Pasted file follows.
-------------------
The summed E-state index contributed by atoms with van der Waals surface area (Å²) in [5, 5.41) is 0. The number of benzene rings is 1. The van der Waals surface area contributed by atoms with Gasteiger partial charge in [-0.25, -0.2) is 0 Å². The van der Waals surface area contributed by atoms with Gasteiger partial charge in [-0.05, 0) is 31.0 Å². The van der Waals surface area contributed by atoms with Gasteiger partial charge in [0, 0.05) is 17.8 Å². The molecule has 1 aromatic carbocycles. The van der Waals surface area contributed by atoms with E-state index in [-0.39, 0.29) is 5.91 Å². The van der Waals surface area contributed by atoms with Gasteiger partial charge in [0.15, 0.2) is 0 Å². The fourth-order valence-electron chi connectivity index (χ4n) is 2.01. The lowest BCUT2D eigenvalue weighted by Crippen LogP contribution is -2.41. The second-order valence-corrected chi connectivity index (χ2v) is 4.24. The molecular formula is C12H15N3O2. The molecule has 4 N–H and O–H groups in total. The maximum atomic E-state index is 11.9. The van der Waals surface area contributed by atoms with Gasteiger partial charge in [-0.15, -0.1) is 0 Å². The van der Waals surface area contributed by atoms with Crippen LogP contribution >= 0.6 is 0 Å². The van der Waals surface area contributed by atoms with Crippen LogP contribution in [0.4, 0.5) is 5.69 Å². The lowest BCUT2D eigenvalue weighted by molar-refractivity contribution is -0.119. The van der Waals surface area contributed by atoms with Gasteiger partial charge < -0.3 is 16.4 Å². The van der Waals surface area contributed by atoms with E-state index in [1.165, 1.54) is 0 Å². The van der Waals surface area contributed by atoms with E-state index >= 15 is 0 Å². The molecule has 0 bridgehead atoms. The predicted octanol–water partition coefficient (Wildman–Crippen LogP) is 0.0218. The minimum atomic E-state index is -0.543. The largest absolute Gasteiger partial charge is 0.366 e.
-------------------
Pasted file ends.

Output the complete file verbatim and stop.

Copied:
The summed E-state index contributed by atoms with van der Waals surface area (Å²) in [5, 5.41) is 0. The number of benzene rings is 1. The van der Waals surface area contributed by atoms with Gasteiger partial charge in [-0.25, -0.2) is 0 Å². The van der Waals surface area contributed by atoms with Gasteiger partial charge in [-0.05, 0) is 31.0 Å². The van der Waals surface area contributed by atoms with Gasteiger partial charge in [0, 0.05) is 17.8 Å². The molecule has 1 aromatic carbocycles. The van der Waals surface area contributed by atoms with E-state index in [-0.39, 0.29) is 5.91 Å². The van der Waals surface area contributed by atoms with Gasteiger partial charge in [0.15, 0.2) is 0 Å². The fourth-order valence-electron chi connectivity index (χ4n) is 2.01. The lowest BCUT2D eigenvalue weighted by Crippen LogP contribution is -2.41. The second-order valence-corrected chi connectivity index (χ2v) is 4.24. The molecular formula is C12H15N3O2. The molecule has 4 N–H and O–H groups in total. The maximum atomic E-state index is 11.9. The van der Waals surface area contributed by atoms with Gasteiger partial charge in [-0.15, -0.1) is 0 Å². The van der Waals surface area contributed by atoms with Crippen LogP contribution >= 0.6 is 0 Å². The van der Waals surface area contributed by atoms with Crippen LogP contribution in [0.4, 0.5) is 5.69 Å². The lowest BCUT2D eigenvalue weighted by molar-refractivity contribution is -0.119. The van der Waals surface area contributed by atoms with Gasteiger partial charge < -0.3 is 16.4 Å². The van der Waals surface area contributed by atoms with E-state index in [1.165, 1.54) is 0 Å². The van der Waals surface area contributed by atoms with E-state index >= 15 is 0 Å². The molecule has 0 bridgehead atoms. The predicted octanol–water partition coefficient (Wildman–Crippen LogP) is 0.0218. The minimum atomic E-state index is -0.543. The largest absolute Gasteiger partial charge is 0.366 e.